Leo Babauta of zenhabits: an author who gets freedom.

Freedom.Author Leo Babauta at zenhabits.net/uncopyright:

I’ve made more money since releasing copyright, by far, than when I had copyright.

And:

In the 4+ years I’ve done this experiment, releasing copyright has not hurt me, the creator of the content, a single bit.

I think, in most cases, the protectionism that is touted by “anti-piracy” campaigns and lawsuits and lobbying actually hurts the artist. Limiting distribution to protect profits isn’t a good thing.

This is a writer who totally, completely gets it.  In fact, we'll just reproduce the entire page here -- it's short, clear, and direct.  Leo says that in general he wants others to improve on his words, but we can't improve on this:

Uncopyright

This entire blog, and all my ebooks, are uncopyrighted (since January 2008).

That means I’ve put them in the public domain, and released my copyright on all these works.

There is no need to email me for permission — use my content however you want! Email it, share it, reprint it with or without credit. Change it around, put in a bunch of swear words and attribute them to me. It’s OK.

Attribution is appreciated but not required.

I’d prefer people buy my ebooks, but if they want to share with friends, they have every right to do so.

Why I’m releasing copyright

I’m not a big fan of copyright laws, especially as they’re being applied by corporations, used to crack down on the little guys so they can continue their large profits.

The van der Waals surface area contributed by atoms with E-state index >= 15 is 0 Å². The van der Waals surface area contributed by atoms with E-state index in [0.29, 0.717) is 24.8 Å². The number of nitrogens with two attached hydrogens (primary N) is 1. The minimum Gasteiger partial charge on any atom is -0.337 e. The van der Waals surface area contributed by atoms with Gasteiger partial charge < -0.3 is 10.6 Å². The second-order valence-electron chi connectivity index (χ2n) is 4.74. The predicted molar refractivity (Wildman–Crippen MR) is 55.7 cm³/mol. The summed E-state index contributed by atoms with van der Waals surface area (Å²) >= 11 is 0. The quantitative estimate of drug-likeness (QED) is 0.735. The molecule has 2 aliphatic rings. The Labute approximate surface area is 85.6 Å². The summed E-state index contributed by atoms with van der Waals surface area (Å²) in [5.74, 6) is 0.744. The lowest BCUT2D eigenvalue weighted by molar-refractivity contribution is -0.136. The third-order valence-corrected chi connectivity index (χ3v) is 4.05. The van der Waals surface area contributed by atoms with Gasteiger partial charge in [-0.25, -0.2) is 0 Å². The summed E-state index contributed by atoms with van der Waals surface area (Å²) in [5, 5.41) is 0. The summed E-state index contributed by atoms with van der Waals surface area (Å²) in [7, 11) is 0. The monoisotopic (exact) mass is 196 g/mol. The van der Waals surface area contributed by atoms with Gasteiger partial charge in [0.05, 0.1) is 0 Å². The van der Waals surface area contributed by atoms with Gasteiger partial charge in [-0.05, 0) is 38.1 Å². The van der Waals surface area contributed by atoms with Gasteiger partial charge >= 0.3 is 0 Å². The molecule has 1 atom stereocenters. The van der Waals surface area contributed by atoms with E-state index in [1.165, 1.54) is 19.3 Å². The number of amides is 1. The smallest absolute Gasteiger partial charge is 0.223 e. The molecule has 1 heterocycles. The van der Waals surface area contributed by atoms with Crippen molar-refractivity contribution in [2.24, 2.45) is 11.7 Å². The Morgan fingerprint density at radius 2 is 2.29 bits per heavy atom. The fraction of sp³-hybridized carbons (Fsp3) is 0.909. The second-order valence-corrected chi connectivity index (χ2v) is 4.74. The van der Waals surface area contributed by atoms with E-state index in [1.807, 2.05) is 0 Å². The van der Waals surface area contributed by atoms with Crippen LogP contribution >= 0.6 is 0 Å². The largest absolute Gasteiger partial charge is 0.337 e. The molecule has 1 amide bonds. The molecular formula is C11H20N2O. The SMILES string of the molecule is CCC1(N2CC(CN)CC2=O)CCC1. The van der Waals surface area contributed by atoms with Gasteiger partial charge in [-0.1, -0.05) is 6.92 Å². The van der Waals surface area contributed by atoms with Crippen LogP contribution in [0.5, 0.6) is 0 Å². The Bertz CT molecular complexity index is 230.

Copyrights are often said to protect the artist, but in most cases the artist gets very little while the corporations make most of the money. In the 4+ years I’ve done this experiment, releasing copyright has not hurt me, the creator of the content, a single bit.

I think, in most cases, the protectionism that is touted by “anti-piracy” campaigns and lawsuits and lobbying actually hurts the artist. Limiting distribution to protect profits isn’t a good thing.

The lack of copyright, and blatant copying by other artists and even businesses, never hurt Leonardo da Vinci when it comes to images such as the Mona Lisa, the Last Supper, or the Vitruvian Man. It’s never hurt Shakespeare. I doubt that it’s ever really hurt any artist (although I might just be ignorant here).

And while I’m certainly not da Vinci or Shakespeare, copyright hasn’t helped me, and uncopyright hasn’t hurt me. If someone feels like sharing my content on their blog, or in any other form for that matter, that’s a good thing for me. If someone wanted to share my ebook with 100 friends, I don’t see how that hurts me. My work is being spread to many more people than I could do myself. That’s something to celebrate, as I see it.

And if someone wants to take my work and improve upon it, as artists have been doing for centuries, I think that’s a wonderful thing. If they can take my favorite posts and make something funny or inspiring or thought-provoking or even sad … I say more power to them. The creative community only benefits from derivations and inspirations.

This isn’t a new concept, of course, and I’m freely ripping ideas off here. Which is kinda the point.

Counter arguments

There are a number of objects that will likely be brought up to this idea, and here are a few of my responses:

1. Google rank will go down. My understanding is that Google penalizes pages that have exact duplicates on other sites, when it comes to PageRank. But in 4+ years of uncopyright, I have had no loss in PageRank. Anyway, SEO isn’t important to me.